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Review: David Miller’s Lonely Are the Brave on Kino Lorber Blu-ray

The image presentation on this Kino Blu-ray is absolutely stunning.


Lonely Are the Brave
David Miller’s Lonely Are the Brave opens with a shot of a vast desert landscape. A fortysomething cowboy, Jack Burns (Kirk Douglas), is seen lounging and enjoying a cigarette by a small campfire—a moment of peace that’s interrupted by a mysterious rumbling sound whose source is revealed to be three fighter jets soaring overhead. This juxtaposition of the cowboy life with the modern technological world is a jarring one, and by the time Jack mounts his horse and struggles to cross a busy highway, it’s more than clear that this world has little use for men who refuse to trade their horses in for 18-wheelers.

After cutting through a barbed wire fence and crossing the busy streets of Duke City (a thinly disguised Albuquerque), Jack arrives at the home of a woman, Jerry (Gena Rowlands), whose excitement suggests she’s the roaming ranch hand’s wife. But we soon learn that Jerry is the wife of his best friend, Paul (Michael Kane), and that Jack has arrived in town to bust out his buddy—a former cowboy who’s serving time for helping immigrants who’ve just crossed the border from Mexico—from prison.

Despite his antisocial and anti-authority leanings, Jack isn’t an outlaw, but rather a man desperately clinging to an identity and way of life that’s virtually unsustainable in the modern world. And throughout the film, Miller and cinematographer Philip Lathrop take full advantage of the black-and-white Cinemascope frame to highlight Jack’s isolation and feelings of entrapment. From fences to busy streets to prison bars, the filmmakers see the modern world as a series of barriers to men like Jack, who deliberately gets himself arrested so that he can help Paul escape. At one point in the film, Jerry pleadingly tells Jack, “The world that you and Paul live in doesn’t exist…it’s got real borders and real fences, real laws and real trouble.” But the man isn’t interested in change, only the gratification that comes with life off the grid.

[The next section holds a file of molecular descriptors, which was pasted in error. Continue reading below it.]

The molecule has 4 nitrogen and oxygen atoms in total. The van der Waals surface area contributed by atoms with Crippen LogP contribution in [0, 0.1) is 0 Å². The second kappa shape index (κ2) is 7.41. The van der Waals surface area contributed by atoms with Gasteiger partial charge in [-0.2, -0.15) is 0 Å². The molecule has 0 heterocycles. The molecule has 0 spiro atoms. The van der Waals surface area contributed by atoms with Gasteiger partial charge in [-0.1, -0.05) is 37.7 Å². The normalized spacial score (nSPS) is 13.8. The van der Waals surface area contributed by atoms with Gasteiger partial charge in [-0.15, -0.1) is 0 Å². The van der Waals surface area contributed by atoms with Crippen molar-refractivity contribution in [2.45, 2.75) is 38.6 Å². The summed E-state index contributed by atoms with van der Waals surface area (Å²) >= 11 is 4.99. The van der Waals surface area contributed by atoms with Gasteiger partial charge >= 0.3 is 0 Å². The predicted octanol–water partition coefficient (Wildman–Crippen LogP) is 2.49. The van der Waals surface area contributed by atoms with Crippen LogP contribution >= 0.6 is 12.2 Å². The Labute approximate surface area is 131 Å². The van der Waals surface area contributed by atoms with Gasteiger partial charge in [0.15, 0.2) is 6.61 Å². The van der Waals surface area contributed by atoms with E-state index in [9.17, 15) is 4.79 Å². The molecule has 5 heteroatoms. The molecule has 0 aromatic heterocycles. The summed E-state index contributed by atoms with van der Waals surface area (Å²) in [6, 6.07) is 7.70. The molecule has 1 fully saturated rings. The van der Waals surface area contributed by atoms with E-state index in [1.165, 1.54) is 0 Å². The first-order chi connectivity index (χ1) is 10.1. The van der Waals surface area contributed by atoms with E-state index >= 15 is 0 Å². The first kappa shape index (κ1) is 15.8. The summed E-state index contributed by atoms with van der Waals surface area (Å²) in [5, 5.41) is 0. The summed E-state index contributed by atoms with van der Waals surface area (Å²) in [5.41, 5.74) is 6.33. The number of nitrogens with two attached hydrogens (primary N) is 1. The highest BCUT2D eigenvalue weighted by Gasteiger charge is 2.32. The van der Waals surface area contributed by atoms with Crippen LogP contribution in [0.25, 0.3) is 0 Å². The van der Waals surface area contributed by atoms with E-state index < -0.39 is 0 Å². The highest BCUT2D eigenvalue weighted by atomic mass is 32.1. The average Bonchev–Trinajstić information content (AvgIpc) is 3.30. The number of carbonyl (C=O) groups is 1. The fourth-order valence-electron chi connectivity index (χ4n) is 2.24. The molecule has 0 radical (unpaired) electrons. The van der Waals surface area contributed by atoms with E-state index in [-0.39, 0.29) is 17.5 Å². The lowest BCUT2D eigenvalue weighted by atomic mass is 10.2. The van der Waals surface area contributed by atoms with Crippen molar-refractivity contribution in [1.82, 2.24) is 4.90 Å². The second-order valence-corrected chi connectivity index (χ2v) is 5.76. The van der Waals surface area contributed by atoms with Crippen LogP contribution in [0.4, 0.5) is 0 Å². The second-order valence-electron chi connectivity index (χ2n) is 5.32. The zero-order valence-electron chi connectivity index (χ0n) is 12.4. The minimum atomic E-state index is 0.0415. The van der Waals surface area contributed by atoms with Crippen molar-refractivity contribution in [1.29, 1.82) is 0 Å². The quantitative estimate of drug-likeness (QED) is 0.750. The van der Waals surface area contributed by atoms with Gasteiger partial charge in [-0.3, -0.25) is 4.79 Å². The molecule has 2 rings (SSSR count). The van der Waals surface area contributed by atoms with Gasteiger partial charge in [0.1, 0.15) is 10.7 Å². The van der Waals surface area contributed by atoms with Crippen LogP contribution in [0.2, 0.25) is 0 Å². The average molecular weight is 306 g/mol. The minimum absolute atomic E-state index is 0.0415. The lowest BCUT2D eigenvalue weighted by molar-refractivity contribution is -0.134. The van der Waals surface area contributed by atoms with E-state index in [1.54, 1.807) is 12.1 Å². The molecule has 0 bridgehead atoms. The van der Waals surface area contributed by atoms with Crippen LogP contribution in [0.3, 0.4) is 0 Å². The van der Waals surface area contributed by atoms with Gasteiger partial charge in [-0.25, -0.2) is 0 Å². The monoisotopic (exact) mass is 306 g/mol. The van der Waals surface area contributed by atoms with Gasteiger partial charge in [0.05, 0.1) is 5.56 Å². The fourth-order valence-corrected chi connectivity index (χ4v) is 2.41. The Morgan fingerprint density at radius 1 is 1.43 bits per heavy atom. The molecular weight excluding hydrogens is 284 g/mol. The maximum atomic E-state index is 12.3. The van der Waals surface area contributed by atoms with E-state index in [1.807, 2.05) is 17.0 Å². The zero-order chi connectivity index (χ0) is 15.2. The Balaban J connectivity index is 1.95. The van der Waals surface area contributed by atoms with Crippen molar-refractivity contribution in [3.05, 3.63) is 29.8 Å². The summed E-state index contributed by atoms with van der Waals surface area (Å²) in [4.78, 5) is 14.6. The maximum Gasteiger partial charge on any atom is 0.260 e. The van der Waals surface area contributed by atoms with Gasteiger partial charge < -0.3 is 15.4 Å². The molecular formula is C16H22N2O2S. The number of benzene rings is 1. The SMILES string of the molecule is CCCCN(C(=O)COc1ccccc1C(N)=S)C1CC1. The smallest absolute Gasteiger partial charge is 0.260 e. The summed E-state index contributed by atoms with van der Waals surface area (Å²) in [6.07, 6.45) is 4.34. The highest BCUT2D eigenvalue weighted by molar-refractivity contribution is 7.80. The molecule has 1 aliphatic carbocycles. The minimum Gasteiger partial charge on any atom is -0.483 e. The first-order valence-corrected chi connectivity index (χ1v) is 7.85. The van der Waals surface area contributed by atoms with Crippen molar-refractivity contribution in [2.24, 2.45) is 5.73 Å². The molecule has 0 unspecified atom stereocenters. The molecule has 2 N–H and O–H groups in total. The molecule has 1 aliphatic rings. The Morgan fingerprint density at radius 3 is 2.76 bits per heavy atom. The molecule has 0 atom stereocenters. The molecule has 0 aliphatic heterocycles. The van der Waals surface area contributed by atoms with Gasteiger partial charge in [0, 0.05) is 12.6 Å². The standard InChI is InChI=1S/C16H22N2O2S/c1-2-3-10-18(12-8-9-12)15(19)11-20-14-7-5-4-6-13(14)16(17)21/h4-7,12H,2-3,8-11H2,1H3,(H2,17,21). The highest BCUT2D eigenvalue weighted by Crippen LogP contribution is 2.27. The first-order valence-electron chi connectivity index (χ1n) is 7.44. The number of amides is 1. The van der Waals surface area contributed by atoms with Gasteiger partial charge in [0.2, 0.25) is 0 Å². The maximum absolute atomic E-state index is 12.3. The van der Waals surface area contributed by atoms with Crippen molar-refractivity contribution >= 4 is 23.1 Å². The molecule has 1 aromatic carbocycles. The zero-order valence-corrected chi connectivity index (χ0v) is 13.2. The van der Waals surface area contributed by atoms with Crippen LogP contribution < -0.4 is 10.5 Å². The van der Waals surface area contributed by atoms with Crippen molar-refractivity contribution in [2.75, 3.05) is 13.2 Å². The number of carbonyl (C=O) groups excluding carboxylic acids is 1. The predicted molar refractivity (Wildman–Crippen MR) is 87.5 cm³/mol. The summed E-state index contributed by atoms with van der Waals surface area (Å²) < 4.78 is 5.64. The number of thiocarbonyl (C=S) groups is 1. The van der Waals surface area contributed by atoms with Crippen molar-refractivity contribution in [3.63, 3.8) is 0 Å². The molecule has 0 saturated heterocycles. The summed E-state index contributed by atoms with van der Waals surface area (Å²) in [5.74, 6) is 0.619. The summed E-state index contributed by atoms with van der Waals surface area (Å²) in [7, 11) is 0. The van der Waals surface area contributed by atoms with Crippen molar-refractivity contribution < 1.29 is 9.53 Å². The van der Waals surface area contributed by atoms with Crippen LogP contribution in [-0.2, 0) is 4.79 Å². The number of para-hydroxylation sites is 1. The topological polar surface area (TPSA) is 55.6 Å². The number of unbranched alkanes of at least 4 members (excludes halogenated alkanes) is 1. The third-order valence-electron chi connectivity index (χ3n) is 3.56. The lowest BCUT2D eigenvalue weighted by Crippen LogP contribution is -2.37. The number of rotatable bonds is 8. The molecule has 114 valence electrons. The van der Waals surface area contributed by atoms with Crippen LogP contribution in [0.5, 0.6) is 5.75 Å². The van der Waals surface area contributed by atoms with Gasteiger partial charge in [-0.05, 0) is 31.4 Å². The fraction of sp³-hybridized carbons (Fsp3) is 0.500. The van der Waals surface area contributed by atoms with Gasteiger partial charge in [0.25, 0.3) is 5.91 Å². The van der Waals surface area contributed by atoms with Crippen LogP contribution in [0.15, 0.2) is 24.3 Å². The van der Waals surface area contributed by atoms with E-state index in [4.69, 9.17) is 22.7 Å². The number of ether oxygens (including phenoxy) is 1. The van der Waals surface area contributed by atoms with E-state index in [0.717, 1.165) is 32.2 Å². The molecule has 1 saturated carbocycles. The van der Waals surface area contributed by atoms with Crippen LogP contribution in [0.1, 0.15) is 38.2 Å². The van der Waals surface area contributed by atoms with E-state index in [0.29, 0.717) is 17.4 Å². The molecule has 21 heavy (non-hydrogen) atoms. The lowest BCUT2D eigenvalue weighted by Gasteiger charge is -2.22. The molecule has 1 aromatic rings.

Even the local bar offers Jack no peace, as it’s there that a one-armed man picks a fight with him. This confrontation erupts into an exhilarating fight sequence where nearly everyone in the bar turns on Jack, and though he takes this all in stride, it underlines just how unwanted his presence is in civilized society. Paul, too, ultimately rejects Jack, refusing to escape with him because he’s straightened up and plans to stick around for his wife and child.

In a series of beautiful reverse shots, Jack and Paul, framed on opposite sides of prison bars, commiserate with one another before parting ways, and even though Paul is left on the inside, we get the distinct sense that Jack is re-entering his own sort of prison. These shots are mirrored later after Jack escapes and returns to his natural environment in the film’s second half, when Sheriff Johnson (Walter Matthau), standing in his stuffy office, gazes out to the mountains through a barred window, wondering where the convict cowboy could be.